MATERIAL WITNESSES

5. The complainant, during his testimony, failed to support the prosecution case to the extent that he gave any bribe money to the appellant for obtaining the ration card. He stated that on 22.02.2007, he went to the Office of Food & Civil Supply Department at about 10:30 a.m. Where he saw one person carrying few ration cards and going towards the photocopying shop. He went to the photocopying shop and gave Rs. 10/- to the person for making copy of his ration card. At this stage, the Investigating Officer caught hold of the person making photocopies while the person who had brought the ration cards, managed to escape. The complainant denied having any talks with the appellant and also any demand of bribe by him. He was declared hostile. In cross-examination by the learned prosecutor, he admitted giving the complaint (Ex.PW7/A) and also his signature on it. He also admitted being given two notes of Rs. 500/- by the officials of the ACB to be used as the bribe amount. He admitted his signatures on the seizure memos relating to hand wash, blank application forms for the ration cards and the ration cards including his own. He also identified the two GC notes as Ex. P3 and P4. He denied his signatures on the personal search memo of the appellant. In his cross-examination conducted by the defence counsel, he stated that the complaint was given by him after the accused was apprehended.

6. Jagdish Prasad, the Panch witness proved the pre-raid, spot proceedings as well as the post-raid proceedings. He stated that on 22.02.2007, he accompanied the complainant to the Office of Food & Civil Supply. On asking of the complainant, the appellant took out the ration card from the drawer of his table and handed it over to the complainant. On the appellant demanding Rs. 1,000/-, the complainant handed over the treated GC notes to the appellant, who accepted the same. He gave the predetermined signal to the Raid Officer and recovered the treated GC notes from the appellant's hand (Ex. PW-7/B). He further stated that the Raid Officer seized four blank application forms (Ex. PW-7/E-H), other blank forms and 18 ration cards (Ex. PW 7/D) vide seizure memo (Ex. PW-10/A) from the appellant. In cross examination by the ld. Prosecutor, he denied that he seized the bribe amount from the hand of the appellant. During cross examination by the defence counsel, he was confronted with his statement recorded under S. 161 Cr.P.C. Where he had not stated about the appellant taking out the ration card from the drawer of his table. He denied the suggestion that the complainant already had the ration card in his possession and had gone to the PCO shop for getting a photocopy of the ration card.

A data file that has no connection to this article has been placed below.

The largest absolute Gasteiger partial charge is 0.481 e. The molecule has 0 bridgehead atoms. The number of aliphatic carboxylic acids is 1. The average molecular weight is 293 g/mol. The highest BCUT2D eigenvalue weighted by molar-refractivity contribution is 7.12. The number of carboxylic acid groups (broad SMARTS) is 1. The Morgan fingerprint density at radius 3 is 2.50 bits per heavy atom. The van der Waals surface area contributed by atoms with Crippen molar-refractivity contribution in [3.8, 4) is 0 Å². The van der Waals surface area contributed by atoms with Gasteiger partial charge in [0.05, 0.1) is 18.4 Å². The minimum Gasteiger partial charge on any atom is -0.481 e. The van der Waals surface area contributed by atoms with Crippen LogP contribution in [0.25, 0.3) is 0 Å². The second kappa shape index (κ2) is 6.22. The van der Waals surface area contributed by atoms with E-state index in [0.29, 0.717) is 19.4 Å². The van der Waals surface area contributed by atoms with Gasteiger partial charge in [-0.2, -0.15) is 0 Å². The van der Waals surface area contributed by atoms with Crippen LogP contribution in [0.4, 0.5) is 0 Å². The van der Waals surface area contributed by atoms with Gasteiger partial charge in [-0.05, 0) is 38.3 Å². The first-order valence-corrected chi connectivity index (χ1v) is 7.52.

7. ACP Jai Prakash, the Raid Officer supported the prosecution case. He stated that after receiving the predetermined signal, he reached the spot and the appellant became perplexed and opened his right fist and showed the bribe money to him. It was further stated that the bribe money was recovered from the appellant by the Panch witness.

8. The persons whose ration cards were seized, were examined but none of them supported the prosecution case. However, Zile Singh stated that on his visit to the office of Food & Civil Supply, he met the appellant who took his phone number and undertook to inform him as soon as his ration card was traced. Israfil deposed that he could not get the ration card despite efforts and the appellant asked for his deposit receipt and assured him that his ration card would be ready soon.

9. Insp. Sukdev Meena was the Investigating Officer who proved the various recoveries from the appellant and the Office of Food & Civil Supply. The other witnesses examined namely KL Meena, ACP Kanchan Lal Meena & HC Surinder Kumar were formal in nature and were cited to prove various steps taken in the investigation.